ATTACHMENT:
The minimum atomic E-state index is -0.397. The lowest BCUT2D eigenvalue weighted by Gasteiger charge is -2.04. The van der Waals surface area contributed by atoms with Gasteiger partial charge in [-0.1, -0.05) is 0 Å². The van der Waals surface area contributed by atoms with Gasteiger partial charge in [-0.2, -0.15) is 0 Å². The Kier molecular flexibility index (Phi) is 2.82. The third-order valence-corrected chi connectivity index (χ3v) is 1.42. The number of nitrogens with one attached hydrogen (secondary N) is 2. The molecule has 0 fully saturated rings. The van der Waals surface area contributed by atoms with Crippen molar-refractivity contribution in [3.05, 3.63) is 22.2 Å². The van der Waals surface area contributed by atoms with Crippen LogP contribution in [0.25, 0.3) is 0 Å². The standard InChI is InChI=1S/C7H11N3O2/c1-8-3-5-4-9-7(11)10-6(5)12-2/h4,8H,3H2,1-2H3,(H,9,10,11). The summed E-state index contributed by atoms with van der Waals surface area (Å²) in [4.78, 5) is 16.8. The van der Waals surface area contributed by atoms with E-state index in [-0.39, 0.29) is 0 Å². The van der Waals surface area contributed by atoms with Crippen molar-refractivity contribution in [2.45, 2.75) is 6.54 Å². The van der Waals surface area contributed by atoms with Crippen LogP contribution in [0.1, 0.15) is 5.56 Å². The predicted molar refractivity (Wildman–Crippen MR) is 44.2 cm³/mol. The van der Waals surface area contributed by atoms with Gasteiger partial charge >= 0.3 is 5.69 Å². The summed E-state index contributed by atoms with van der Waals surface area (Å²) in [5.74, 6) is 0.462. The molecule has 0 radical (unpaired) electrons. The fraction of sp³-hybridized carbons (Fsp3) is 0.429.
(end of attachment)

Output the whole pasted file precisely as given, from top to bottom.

The minimum atomic E-state index is -0.397. The lowest BCUT2D eigenvalue weighted by Gasteiger charge is -2.04. The van der Waals surface area contributed by atoms with Gasteiger partial charge in [-0.1, -0.05) is 0 Å². The van der Waals surface area contributed by atoms with Gasteiger partial charge in [-0.2, -0.15) is 0 Å². The Kier molecular flexibility index (Phi) is 2.82. The third-order valence-corrected chi connectivity index (χ3v) is 1.42. The number of nitrogens with one attached hydrogen (secondary N) is 2. The molecule has 0 fully saturated rings. The van der Waals surface area contributed by atoms with Crippen molar-refractivity contribution in [3.05, 3.63) is 22.2 Å². The van der Waals surface area contributed by atoms with Crippen LogP contribution in [0.25, 0.3) is 0 Å². The standard InChI is InChI=1S/C7H11N3O2/c1-8-3-5-4-9-7(11)10-6(5)12-2/h4,8H,3H2,1-2H3,(H,9,10,11). The summed E-state index contributed by atoms with van der Waals surface area (Å²) in [4.78, 5) is 16.8. The van der Waals surface area contributed by atoms with E-state index in [-0.39, 0.29) is 0 Å². The van der Waals surface area contributed by atoms with Crippen molar-refractivity contribution in [2.45, 2.75) is 6.54 Å². The van der Waals surface area contributed by atoms with Crippen LogP contribution in [0.1, 0.15) is 5.56 Å². The predicted molar refractivity (Wildman–Crippen MR) is 44.2 cm³/mol. The van der Waals surface area contributed by atoms with Gasteiger partial charge >= 0.3 is 5.69 Å². The summed E-state index contributed by atoms with van der Waals surface area (Å²) in [5.74, 6) is 0.462. The molecule has 0 radical (unpaired) electrons. The fraction of sp³-hybridized carbons (Fsp3) is 0.429.